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ASU Electronic Theses and Dissertations


This collection includes most of the ASU Theses and Dissertations from 2011 to present. ASU Theses and Dissertations are available in downloadable PDF format; however, a small percentage of items are under embargo. Information about the dissertations/theses includes degree information, committee members, an abstract, supporting data or media.

In addition to the electronic theses found in the ASU Digital Repository, ASU Theses and Dissertations can be found in the ASU Library Catalog.

Dissertations and Theses granted by Arizona State University are archived and made available through a joint effort of the ASU Graduate College and the ASU Libraries. For more information or questions about this collection contact or visit the Digital Repository ETD Library Guide or contact the ASU Graduate College at gradformat@asu.edu.


Increasing interest in individualized treatment strategies for prevention and treatment of health disorders has created a new application domain for dynamic modeling and control. Standard population-level clinical trials, while useful, are not the most suitable vehicle for understanding the dynamics of dosage changes to patient response. A secondary analysis of intensive longitudinal data from a naltrexone intervention for fibromyalgia examined in this dissertation shows the promise of system identification and control. This includes datacentric identification methods such as Model-on-Demand, which are attractive techniques for estimating nonlinear dynamical systems from noisy data. These methods rely on generating a local function approximation ...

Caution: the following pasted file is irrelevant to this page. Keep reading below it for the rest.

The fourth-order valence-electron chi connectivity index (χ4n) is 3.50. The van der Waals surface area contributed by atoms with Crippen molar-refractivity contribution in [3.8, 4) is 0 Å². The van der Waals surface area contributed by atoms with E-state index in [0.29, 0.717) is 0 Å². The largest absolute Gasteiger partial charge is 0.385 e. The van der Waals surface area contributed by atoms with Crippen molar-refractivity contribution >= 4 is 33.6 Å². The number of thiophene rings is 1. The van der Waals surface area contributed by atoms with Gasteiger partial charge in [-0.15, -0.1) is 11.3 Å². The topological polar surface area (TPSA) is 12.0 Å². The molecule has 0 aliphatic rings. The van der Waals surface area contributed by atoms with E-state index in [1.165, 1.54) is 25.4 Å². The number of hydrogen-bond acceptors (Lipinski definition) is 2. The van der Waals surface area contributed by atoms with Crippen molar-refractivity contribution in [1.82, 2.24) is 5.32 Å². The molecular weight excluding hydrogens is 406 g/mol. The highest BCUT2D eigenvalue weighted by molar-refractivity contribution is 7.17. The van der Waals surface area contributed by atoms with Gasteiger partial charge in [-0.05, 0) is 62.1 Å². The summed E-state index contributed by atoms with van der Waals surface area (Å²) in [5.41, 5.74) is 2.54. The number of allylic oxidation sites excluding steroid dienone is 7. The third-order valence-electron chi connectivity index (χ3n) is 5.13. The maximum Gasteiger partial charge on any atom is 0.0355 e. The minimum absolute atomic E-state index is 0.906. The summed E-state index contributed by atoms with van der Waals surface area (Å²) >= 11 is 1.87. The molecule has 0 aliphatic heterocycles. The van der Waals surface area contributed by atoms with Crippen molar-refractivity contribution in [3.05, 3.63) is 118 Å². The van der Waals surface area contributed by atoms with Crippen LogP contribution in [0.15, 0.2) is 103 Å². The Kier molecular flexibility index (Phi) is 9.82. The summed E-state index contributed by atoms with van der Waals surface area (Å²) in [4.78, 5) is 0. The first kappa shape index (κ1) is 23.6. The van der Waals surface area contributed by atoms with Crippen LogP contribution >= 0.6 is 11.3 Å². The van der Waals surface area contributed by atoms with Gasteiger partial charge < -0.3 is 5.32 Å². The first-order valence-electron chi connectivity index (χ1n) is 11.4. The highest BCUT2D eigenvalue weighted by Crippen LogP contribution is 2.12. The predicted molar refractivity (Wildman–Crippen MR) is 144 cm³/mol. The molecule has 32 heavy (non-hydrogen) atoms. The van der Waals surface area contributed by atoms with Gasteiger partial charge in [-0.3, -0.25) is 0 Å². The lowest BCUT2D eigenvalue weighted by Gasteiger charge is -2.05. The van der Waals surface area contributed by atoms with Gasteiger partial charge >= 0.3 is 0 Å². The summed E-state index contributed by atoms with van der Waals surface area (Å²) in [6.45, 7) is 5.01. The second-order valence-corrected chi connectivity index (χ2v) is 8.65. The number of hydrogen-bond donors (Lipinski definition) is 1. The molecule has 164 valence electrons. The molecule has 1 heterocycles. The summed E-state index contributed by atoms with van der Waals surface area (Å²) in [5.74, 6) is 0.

Contributors
Deshpande, Sunil, Rivera, Daniel E., Peet, Matthew M., et al.
Created Date
2014

In this thesis, we focus on some of the NP-hard problems in control theory. Thanks to the converse Lyapunov theory, these problems can often be modeled as optimization over polynomials. To avoid the problem of intractability, we establish a trade off between accuracy and complexity. In particular, we develop a sequence of tractable optimization problems - in the form of Linear Programs (LPs) and/or Semi-Definite Programs (SDPs) - whose solutions converge to the exact solution of the NP-hard problem. However, the computational and memory complexity of these LPs and SDPs grow exponentially with the progress of the sequence - meaning ...

Contributors
Kamyar, Reza, Peet, Matthew, Berman, Spring, et al.
Created Date
2016